Farewell, Chef

Charlie Trotter (1959-2013)


I must have asked the question, “What is your last supper?” over a thousand times.

I am fascinated by the food fantasies of chefs, and motivated by the challenge of getting each one to reveal his last meal. For more than eight years, I have flown across the globe, interviewing and photographing the most talented people in charge of the world’s best kitchens for two volumes worth of last suppers. We discuss final feasts like we discuss the weather. The conversations are theoretical. They’re about making choices—never morbid, always serious and respectful. I know it’s horribly naive, but I never expected any of those chefs to really die. Today, when I heard about Charlie Trotter’s death, I was shocked. We all were. A masterful genius, he was so young—only 54.

It seemed impossible. How could Charlie be gone?

I spent most of the day avoiding that first My Last Supper book. Emails streamed in from people asking me what he had wanted for his last meal. But it felt wrong to look and I didn’t respond. It seemed almost unsavory and inappropriate to read Charlie’s answers, and yet, how could I not? If you think of those recorded future meals as the equivalent of buried, sealed time capsules, then wouldn’t this be the precise moment at which to open his?

Finally, I decided to share my portrait of Charlie, as it appeared in the book, with these words: “In this photograph, I tried to show the genius, hope, and humor of a great culinary pioneer.”

I posted it on Twitter as a tribute to a man who I found creative, funny, difficult, supportive, and magically talented.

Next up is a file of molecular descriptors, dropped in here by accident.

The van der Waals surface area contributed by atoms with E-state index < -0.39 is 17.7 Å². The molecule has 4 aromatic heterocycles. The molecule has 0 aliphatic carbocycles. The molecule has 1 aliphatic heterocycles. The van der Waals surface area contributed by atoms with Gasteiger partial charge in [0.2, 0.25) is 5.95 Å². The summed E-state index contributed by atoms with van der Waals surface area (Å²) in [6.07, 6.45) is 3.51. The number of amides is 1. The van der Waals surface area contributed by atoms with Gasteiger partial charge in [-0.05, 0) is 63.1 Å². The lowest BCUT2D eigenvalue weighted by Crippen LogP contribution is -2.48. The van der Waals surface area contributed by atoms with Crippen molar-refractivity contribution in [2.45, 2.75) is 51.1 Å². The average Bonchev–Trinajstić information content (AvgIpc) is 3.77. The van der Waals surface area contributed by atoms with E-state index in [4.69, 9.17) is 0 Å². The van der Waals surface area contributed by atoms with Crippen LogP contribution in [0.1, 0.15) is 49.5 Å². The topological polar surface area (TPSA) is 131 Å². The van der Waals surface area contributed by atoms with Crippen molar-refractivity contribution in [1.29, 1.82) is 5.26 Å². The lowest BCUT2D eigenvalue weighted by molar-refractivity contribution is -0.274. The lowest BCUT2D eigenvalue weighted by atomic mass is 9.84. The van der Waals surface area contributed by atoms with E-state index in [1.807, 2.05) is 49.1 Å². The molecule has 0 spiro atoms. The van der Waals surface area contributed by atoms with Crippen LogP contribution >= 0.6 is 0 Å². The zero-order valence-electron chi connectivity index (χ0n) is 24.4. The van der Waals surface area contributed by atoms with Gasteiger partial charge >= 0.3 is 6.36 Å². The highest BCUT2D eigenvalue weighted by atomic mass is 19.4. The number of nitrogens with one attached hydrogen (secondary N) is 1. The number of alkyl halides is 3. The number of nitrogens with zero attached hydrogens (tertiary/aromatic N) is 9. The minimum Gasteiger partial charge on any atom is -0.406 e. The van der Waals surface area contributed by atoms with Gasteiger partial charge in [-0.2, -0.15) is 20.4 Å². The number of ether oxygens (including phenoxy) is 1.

I was born and raised eating in Chicago, so I knew when I began the My Last Supper project, Charlie Trotter had to be included. I didn’t realize what a crazy ride he was going to take me on—all in the name of perfection.

To refresh my memory, I re-read our email exchanges.

He had immediately agreed to be part of the project:

Melanie, please count me in on what sounds like a fantastic project.
Very best,
Charlie.

When can I interview you, chef?

Let’s talk soon… this is too complex to handle rather than through a
mere questionnaire…
Thanks,
Charlie

We were off.

Most other chefs were happy to talk on the phone or do the interview via email; not Charlie.

How about Tuesday at 12:30?
Can’t wait to see you…
Charlie

I flew to Chicago to interview him at his Lincoln Park restaurant.

That Tuesday, I sat, pen in hand and watched him pace around the restaurant. I listened as he went on and on about everything except the answers to my questions. I probed and probed, sensing he was getting quite irritated. I didn’t stop until he said, “Okay, you know, I used to be an avid trampolinist.” I almost jumped for joy!

Bingo, I had finally broken through.

“Chef, I must photograph you on the trampoline.”